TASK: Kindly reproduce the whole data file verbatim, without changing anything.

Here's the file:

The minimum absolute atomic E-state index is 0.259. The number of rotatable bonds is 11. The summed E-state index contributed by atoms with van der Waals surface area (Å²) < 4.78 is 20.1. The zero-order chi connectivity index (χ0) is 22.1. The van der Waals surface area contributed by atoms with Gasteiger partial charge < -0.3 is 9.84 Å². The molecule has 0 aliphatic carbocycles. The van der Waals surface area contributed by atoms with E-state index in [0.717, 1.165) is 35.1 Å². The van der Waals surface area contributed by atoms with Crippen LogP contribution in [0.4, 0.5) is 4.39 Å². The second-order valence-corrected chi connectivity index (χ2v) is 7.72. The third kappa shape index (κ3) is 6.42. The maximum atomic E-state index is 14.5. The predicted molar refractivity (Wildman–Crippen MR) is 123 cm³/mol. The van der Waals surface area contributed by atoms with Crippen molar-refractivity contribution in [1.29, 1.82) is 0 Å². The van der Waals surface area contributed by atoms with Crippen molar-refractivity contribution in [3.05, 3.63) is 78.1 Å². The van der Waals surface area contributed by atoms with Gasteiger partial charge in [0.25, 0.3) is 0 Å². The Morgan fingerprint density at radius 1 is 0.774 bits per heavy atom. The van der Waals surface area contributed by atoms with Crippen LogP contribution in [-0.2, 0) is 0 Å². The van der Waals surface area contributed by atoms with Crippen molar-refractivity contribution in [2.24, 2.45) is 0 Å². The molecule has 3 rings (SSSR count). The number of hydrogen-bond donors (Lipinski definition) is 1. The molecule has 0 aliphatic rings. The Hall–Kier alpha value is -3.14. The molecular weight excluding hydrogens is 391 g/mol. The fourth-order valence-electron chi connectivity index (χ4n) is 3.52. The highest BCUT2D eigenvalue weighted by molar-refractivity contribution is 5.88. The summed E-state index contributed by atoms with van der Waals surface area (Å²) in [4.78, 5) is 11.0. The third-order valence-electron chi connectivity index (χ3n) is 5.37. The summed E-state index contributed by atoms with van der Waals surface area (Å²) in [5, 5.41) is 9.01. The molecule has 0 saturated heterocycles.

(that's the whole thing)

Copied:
The minimum absolute atomic E-state index is 0.259. The number of rotatable bonds is 11. The summed E-state index contributed by atoms with van der Waals surface area (Å²) < 4.78 is 20.1. The zero-order chi connectivity index (χ0) is 22.1. The van der Waals surface area contributed by atoms with Gasteiger partial charge < -0.3 is 9.84 Å². The molecule has 0 aliphatic carbocycles. The van der Waals surface area contributed by atoms with E-state index in [0.717, 1.165) is 35.1 Å². The van der Waals surface area contributed by atoms with Crippen LogP contribution in [0.4, 0.5) is 4.39 Å². The second-order valence-corrected chi connectivity index (χ2v) is 7.72. The third kappa shape index (κ3) is 6.42. The maximum atomic E-state index is 14.5. The predicted molar refractivity (Wildman–Crippen MR) is 123 cm³/mol. The van der Waals surface area contributed by atoms with Crippen molar-refractivity contribution in [1.29, 1.82) is 0 Å². The van der Waals surface area contributed by atoms with Crippen molar-refractivity contribution in [3.05, 3.63) is 78.1 Å². The van der Waals surface area contributed by atoms with Gasteiger partial charge in [0.25, 0.3) is 0 Å². The Morgan fingerprint density at radius 1 is 0.774 bits per heavy atom. The van der Waals surface area contributed by atoms with Crippen LogP contribution in [-0.2, 0) is 0 Å². The van der Waals surface area contributed by atoms with Crippen molar-refractivity contribution in [2.24, 2.45) is 0 Å². The molecule has 3 rings (SSSR count). The number of hydrogen-bond donors (Lipinski definition) is 1. The molecule has 0 aliphatic rings. The Hall–Kier alpha value is -3.14. The molecular weight excluding hydrogens is 391 g/mol. The fourth-order valence-electron chi connectivity index (χ4n) is 3.52. The highest BCUT2D eigenvalue weighted by molar-refractivity contribution is 5.88. The summed E-state index contributed by atoms with van der Waals surface area (Å²) in [4.78, 5) is 11.0. The third-order valence-electron chi connectivity index (χ3n) is 5.37. The summed E-state index contributed by atoms with van der Waals surface area (Å²) in [5, 5.41) is 9.01. The molecule has 0 saturated heterocycles.